Trump, it should be recalled, was elected in 2016 on a platform of ending America’s propensity for regime change wars, conducted under previous Democratic and Republican administrations, and drawing down the expansive US military footprint across the globe.
Really? Could be, I didn't pay much attention to the election, I didn't want to hear all the bullshit. If it's true then Americans have more sense than I would have given them credit for.

I would love to see all the autocratic dictators taken down, but destroying them would be the easy part. The hard part would be building a new government that wasn't a complete disaster. Many of the people living in these rotten countries don't have the education, training or refinement necessary to construct a functioning government. Bringing them up to snuff would take a generation at least, and in some of the worst places it would take several generations.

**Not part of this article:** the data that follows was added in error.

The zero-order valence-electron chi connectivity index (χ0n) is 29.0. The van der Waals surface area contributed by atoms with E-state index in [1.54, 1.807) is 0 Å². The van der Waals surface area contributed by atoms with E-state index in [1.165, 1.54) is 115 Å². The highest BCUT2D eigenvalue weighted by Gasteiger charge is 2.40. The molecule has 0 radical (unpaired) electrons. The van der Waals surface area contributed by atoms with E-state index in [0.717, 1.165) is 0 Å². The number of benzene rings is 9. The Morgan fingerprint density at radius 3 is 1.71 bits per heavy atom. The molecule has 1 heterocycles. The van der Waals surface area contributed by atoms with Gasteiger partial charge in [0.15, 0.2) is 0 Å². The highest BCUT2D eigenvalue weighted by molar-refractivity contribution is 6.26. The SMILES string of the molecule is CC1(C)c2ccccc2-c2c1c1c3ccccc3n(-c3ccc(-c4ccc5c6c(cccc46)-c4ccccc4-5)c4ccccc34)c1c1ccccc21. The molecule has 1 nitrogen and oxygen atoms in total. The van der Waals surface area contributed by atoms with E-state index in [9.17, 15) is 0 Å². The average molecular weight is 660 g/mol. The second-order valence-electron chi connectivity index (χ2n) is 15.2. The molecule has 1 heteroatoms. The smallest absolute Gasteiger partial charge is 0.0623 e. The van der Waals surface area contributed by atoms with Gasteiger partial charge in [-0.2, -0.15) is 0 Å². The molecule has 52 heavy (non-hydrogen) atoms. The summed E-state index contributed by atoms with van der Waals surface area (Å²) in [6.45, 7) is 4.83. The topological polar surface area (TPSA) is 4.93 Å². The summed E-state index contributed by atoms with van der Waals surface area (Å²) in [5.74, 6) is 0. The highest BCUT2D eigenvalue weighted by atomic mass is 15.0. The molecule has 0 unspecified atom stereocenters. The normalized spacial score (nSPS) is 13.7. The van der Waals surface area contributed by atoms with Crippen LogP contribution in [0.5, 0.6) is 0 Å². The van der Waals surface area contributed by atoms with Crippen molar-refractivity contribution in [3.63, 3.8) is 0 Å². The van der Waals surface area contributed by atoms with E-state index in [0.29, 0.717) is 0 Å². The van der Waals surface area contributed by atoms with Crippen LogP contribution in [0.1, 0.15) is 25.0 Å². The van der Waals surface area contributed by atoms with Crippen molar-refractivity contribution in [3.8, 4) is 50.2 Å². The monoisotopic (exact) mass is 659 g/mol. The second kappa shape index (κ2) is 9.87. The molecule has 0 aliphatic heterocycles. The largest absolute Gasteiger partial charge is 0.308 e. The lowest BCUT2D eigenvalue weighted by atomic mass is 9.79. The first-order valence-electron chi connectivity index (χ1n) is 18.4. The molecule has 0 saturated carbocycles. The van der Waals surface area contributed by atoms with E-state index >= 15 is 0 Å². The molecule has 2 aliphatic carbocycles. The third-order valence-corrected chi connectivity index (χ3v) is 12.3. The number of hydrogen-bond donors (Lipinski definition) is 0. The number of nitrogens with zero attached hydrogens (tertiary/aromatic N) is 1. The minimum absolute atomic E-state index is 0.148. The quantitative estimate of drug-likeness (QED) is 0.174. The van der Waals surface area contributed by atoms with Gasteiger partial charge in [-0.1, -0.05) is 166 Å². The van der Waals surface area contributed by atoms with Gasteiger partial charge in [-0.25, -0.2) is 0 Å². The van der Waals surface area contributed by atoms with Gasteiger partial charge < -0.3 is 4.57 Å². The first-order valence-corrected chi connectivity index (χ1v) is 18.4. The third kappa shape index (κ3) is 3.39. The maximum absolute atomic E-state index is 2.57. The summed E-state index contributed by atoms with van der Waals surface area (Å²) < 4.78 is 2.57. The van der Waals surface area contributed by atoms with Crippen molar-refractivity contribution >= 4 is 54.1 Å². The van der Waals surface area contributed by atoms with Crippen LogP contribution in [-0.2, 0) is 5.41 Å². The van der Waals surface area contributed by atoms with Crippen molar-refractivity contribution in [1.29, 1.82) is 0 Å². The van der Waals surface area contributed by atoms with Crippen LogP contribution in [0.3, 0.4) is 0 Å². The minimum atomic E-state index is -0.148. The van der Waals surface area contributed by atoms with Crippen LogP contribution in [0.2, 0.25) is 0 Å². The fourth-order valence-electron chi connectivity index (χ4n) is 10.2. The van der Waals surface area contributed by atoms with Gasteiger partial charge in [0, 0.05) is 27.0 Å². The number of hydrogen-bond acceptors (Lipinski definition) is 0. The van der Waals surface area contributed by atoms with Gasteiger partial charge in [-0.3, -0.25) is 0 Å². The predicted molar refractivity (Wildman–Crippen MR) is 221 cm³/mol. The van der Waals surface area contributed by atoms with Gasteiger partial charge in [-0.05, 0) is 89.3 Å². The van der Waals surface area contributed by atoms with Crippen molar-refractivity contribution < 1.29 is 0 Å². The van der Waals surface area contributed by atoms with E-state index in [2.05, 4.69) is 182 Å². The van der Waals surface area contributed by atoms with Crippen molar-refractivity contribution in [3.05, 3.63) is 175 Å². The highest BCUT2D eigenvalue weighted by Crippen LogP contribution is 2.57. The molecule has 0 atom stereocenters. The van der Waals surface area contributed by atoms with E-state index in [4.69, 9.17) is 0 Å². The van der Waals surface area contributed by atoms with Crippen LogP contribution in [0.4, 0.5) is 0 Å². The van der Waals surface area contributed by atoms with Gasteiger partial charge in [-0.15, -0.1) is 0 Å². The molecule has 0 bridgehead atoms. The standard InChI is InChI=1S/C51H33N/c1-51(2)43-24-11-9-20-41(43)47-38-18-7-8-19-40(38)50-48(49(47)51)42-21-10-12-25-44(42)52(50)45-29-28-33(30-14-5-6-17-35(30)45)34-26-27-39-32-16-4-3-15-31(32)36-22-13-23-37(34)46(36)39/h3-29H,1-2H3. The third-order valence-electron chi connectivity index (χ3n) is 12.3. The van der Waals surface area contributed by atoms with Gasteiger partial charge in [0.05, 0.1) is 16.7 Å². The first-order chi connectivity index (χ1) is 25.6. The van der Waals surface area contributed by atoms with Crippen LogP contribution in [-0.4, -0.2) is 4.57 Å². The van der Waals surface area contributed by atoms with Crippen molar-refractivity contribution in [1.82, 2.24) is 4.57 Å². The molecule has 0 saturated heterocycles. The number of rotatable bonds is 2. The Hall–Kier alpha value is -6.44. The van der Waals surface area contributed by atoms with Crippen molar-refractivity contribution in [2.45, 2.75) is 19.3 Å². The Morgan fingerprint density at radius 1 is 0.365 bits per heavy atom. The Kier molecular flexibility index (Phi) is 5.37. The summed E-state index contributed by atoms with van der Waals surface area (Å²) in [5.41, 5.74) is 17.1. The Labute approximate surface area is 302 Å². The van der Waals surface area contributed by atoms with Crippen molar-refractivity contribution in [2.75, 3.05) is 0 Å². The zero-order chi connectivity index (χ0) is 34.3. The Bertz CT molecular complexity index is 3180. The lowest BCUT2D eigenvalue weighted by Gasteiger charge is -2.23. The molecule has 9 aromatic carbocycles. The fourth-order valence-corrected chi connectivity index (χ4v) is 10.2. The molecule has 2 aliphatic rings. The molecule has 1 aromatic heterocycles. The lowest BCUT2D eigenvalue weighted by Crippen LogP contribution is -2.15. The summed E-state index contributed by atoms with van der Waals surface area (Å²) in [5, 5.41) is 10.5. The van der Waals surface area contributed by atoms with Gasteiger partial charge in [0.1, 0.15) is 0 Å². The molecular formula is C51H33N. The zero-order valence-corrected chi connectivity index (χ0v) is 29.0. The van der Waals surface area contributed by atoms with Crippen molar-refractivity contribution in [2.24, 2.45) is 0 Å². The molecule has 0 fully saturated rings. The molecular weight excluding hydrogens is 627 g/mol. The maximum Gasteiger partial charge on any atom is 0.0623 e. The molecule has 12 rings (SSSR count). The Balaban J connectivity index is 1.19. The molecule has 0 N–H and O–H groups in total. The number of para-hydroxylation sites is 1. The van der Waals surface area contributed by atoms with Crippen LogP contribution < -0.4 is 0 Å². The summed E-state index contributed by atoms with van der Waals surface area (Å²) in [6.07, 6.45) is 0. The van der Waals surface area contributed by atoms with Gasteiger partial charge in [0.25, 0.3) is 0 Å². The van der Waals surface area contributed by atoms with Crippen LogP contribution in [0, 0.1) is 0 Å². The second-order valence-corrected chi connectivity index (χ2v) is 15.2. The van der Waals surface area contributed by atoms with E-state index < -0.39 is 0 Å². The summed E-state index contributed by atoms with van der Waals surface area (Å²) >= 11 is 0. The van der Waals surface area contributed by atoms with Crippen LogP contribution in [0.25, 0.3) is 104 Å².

Thursday, September 5, 2019

Sweet LORAN


Country Joe & The Fish "Not So Sweet Martha Lorraine"

The story about Eddie Rickenbacker ditching in the Pacific Ocean during WW2 got me to thinking: just how did those guys navigate back then? My dad was a gunner on a B-24 bomber during WW2 in the Pacific. Raids in the Pacific were very different than the ones in Europe. The ranges were much farther and navigation was much more critical. In Europe you head vaguely southeast from England for a hundred miles and you were over enemy territory. Drop your bombs and turn around, head northwest and in short order you will be over England which was littered with airfields. In the Pacific, if you screw up one number 3 places to the right of decimal point when plotting your return flight and you could easily miss your destination completely and end up like Eddie, floating around in the Pacific hoping someone comes looking for you.


History of the LORAN System
Excerpted from a 1947 Coast Guard film